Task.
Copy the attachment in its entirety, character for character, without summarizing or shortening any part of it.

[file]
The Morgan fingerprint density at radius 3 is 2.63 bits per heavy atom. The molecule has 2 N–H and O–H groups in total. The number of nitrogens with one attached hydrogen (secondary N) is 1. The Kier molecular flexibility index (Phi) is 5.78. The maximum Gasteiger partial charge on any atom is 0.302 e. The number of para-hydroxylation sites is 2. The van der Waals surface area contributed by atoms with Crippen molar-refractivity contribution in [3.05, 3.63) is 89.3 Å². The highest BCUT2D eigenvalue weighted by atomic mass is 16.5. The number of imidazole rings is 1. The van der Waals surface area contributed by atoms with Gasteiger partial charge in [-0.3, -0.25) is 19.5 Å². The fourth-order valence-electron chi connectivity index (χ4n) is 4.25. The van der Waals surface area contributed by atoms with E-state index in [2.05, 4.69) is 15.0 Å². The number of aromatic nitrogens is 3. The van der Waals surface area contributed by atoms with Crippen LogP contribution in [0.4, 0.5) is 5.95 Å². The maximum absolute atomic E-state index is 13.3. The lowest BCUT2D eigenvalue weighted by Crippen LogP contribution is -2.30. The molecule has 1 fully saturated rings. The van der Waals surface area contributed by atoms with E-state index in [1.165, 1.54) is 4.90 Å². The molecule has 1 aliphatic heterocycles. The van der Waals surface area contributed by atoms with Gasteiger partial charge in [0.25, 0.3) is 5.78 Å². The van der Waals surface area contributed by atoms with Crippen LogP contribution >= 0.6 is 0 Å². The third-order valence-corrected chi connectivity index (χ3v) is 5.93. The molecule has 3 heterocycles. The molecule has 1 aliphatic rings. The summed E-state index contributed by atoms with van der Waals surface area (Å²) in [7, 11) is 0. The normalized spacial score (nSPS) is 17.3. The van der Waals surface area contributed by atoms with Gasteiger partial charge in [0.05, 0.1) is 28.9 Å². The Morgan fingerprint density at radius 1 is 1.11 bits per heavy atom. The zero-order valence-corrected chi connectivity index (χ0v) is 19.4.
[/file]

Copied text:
The Morgan fingerprint density at radius 3 is 2.63 bits per heavy atom. The molecule has 2 N–H and O–H groups in total. The number of nitrogens with one attached hydrogen (secondary N) is 1. The Kier molecular flexibility index (Phi) is 5.78. The maximum Gasteiger partial charge on any atom is 0.302 e. The number of para-hydroxylation sites is 2. The van der Waals surface area contributed by atoms with Crippen molar-refractivity contribution in [3.05, 3.63) is 89.3 Å². The highest BCUT2D eigenvalue weighted by atomic mass is 16.5. The number of imidazole rings is 1. The van der Waals surface area contributed by atoms with Gasteiger partial charge in [-0.3, -0.25) is 19.5 Å². The fourth-order valence-electron chi connectivity index (χ4n) is 4.25. The van der Waals surface area contributed by atoms with E-state index in [2.05, 4.69) is 15.0 Å². The number of aromatic nitrogens is 3. The van der Waals surface area contributed by atoms with Crippen LogP contribution in [0.4, 0.5) is 5.95 Å². The maximum absolute atomic E-state index is 13.3. The lowest BCUT2D eigenvalue weighted by Crippen LogP contribution is -2.30. The molecule has 1 fully saturated rings. The van der Waals surface area contributed by atoms with E-state index in [1.165, 1.54) is 4.90 Å². The molecule has 1 aliphatic heterocycles. The van der Waals surface area contributed by atoms with Gasteiger partial charge in [0.25, 0.3) is 5.78 Å². The van der Waals surface area contributed by atoms with Crippen LogP contribution >= 0.6 is 0 Å². The third-order valence-corrected chi connectivity index (χ3v) is 5.93. The molecule has 3 heterocycles. The molecule has 1 aliphatic rings. The summed E-state index contributed by atoms with van der Waals surface area (Å²) in [7, 11) is 0. The normalized spacial score (nSPS) is 17.3. The van der Waals surface area contributed by atoms with Gasteiger partial charge in [0.05, 0.1) is 28.9 Å². The Morgan fingerprint density at radius 1 is 1.11 bits per heavy atom. The zero-order valence-corrected chi connectivity index (χ0v) is 19.4.